Friday, December 02, 2005


I am exhausted. As colds go, this last one was pretty mild, but I think the combination of DD and I being sick (read: cranky) at the same time really did us in. Her behaviour has been very off, I've had a frighteningly short fuse, she's been fussy at bedtimes and, consequently, I'm desperately underslept (read: taking longer than I should to shake the cold). It hasn't been pretty. Add that to the fact that I was really hoping to get to the Lettuce Knit SnB this week but was too sick to do so, and you have a very unhappy person.

But on the plus side for the fibre arts, whenever I was unable to nap because DD was being obstinant about sleep...I knitted.

Cape Cod sweater for MIL
Last week, as The Schedule said I should, I finished the front yoke, joined the shoulders, knitted the neck gussets (the patterned neck gussets, mind you - so freakin' cool), and completed the neck. Behold:

shoulder seam and neck gusset


Not only did it all turn out really well, but I finished it before the end of Sunday, and was able to start on sleeve #1 earlier than scheduled.

This morning I hit the halfway point of sleeve #1. (I thought I'd hit the halfway point last night, and crowed triumphantly to DH about this achievement, but upon a recount of the stitches this morning I discovered that unfortunately I had jumped the gun with my celebration.) Check it out:

completed (patterned) underarm gusset

sleeve #1 so far

It is only Friday and by lunchtime today I'd already finished The Schedule's dictates for this project for this week. It's going quite well. So well, in fact, that forgetting the pattern at home this morning didn't even slow me down...I had enough of it memorized that I was able to work on it during the commute. Once at work, I phoned DH and got him to dictate the pattern details I would need for the rest of the day until I got back home to my pattern again.

(As an aside, I must say that teaching one's spouse to knit makes this kind of thing sooo much easier. The dear man was able to comprehensively describe the chart instructions, and work through the myriad of abbreviations so that he could read the important bits to me quickly and clearly.)

As it all begins to really come together, I am constantly being struck by what a triumph of mathematical precision this pattern is. I love it.

Okay, I am starting to get a niggling worry about running out of yarn, but at this point I'm dismissing the feeling as rampant paranoia. There's still plenty left on the cone.

Persian Tiles shawl for Grandma
I ran out of patience while doing the swatch - I never made it through the entire test pattern. Gauge was more or less being achieved, so there was really no point in resisting the lure of the pattern anymore. (Rationalization: it's a shawl, so precision is not vital. Plus, I've washed this yarn before, and I'm pretty confident I can achieve the sizing specifications during blocking if I end up being a little off with the gauge.) Since I need all the yardage of the blue that I can eke out, I frogged the swatch and started the shawl.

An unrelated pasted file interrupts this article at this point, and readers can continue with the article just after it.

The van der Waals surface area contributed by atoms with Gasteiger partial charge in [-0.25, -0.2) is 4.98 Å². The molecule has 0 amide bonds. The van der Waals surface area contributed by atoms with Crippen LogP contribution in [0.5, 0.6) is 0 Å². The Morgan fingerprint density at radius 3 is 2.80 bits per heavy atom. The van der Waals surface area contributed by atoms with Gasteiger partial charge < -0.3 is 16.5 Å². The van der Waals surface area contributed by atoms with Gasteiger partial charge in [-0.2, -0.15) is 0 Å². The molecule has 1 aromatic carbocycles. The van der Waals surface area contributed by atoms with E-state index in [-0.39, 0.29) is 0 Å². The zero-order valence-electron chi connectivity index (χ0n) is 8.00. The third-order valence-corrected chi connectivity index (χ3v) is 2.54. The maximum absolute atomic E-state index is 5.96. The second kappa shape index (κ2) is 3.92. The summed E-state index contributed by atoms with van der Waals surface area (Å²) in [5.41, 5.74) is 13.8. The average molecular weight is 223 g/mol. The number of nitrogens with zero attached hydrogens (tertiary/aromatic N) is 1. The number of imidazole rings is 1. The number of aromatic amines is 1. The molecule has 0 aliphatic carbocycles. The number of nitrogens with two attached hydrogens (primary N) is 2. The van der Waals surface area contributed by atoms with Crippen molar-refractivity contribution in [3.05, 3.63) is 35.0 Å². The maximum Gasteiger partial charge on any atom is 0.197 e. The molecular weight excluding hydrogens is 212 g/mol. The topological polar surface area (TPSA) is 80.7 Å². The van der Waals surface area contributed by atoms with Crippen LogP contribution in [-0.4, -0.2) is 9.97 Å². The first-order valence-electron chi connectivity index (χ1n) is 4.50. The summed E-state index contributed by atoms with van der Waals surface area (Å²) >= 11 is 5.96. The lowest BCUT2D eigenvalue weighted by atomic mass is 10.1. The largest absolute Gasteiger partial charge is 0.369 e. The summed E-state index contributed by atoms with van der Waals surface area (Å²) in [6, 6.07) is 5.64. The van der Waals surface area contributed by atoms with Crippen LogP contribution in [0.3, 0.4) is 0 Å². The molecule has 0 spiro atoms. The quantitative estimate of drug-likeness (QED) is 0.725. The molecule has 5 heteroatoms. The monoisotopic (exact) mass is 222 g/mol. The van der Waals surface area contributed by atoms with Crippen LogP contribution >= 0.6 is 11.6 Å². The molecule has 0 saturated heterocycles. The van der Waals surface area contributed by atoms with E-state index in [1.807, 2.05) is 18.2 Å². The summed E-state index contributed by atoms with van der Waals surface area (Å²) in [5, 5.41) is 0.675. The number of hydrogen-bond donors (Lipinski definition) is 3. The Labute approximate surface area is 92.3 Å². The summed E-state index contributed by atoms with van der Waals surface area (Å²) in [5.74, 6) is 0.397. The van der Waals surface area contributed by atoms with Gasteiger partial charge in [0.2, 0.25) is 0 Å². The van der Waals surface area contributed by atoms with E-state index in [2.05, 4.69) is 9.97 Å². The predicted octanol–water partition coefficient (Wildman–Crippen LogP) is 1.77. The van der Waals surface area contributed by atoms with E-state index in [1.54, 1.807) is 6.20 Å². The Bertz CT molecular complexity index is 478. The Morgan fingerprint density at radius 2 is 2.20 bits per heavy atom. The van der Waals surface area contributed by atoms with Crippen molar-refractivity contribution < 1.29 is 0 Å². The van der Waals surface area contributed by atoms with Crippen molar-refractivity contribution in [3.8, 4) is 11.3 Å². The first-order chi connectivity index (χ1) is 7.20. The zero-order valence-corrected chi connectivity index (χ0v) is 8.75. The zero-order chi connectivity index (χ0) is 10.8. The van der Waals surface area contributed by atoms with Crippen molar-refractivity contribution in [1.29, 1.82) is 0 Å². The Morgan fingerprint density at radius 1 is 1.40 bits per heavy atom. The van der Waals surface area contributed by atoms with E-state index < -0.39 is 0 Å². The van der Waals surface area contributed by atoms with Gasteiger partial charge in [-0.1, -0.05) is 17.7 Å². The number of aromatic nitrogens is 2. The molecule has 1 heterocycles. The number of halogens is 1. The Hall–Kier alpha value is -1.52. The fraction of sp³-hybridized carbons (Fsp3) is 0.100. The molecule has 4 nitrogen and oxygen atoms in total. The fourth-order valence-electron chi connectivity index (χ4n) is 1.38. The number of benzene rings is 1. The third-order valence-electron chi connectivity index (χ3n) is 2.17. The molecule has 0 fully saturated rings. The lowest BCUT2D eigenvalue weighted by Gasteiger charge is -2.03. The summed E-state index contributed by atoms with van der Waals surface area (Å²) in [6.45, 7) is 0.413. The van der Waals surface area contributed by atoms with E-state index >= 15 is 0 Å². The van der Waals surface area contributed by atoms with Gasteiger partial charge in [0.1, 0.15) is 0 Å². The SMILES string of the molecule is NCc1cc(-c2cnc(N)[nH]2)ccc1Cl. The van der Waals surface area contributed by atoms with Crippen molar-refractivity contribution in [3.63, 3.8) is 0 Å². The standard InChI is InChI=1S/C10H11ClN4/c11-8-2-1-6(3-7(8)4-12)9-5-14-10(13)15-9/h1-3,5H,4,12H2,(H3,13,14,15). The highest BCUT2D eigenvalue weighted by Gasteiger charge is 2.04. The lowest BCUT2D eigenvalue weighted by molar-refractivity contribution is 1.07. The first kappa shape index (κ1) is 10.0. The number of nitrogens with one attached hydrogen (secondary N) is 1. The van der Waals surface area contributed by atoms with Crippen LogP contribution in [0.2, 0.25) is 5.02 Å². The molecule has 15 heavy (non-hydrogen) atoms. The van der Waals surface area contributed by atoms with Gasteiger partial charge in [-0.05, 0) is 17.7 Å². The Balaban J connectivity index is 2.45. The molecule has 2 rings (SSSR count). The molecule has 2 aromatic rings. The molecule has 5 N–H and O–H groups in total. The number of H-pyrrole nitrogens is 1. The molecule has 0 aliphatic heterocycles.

at first glance, a curling pile of crap

forcibly unfurled, the beautiful reality


There is one problem: I did a more thorough skimming of the instructions, and realised that they do not, after all, call for using the secondary colour in the fringe. So it is possible that I could run out of the blue before I finish all 9.5 repeats of the pattern. (Crap.)

Unfortunately, there is no way that getting more yarn is an option if this happens. Firstly, I don't really have the money to buy more...although this is my grandmother we're talking about here, so I'm sure if push comes to shove, I could rationalize the overspending somehow. Secondly, there is no way I'd be lucky enough that the additional blue would be a similar enough dyelot to the original blue. And lastly, the target date for the completion of this project is January 14 (my grandma's birthday), which is terrifyingly close enough that by the time I (hypothetically) run out of blue, there is no way I'd be able to order more wool in time.

But I think I'm managing to be pretty positive about it all. There is, after all, no guarantee that I will actually run out of blue, it's just a possibility. The math says I have enough. (Stop laughing.) Secondly, I have two very legitimate options (other than weeping and cursing) if the worst does come to pass:
  1. I will rely heavily on my grandmother's extremely small size to make the shawl useful as a shawl anyway, even though it will be a shorter length.
  2. I will try to market the gift to my grandmother as a runner for a small table instead of a shawl.
See? No reason to panic. Just keep knitting, just keep knitting, just keep knitting and knitting and knitting...

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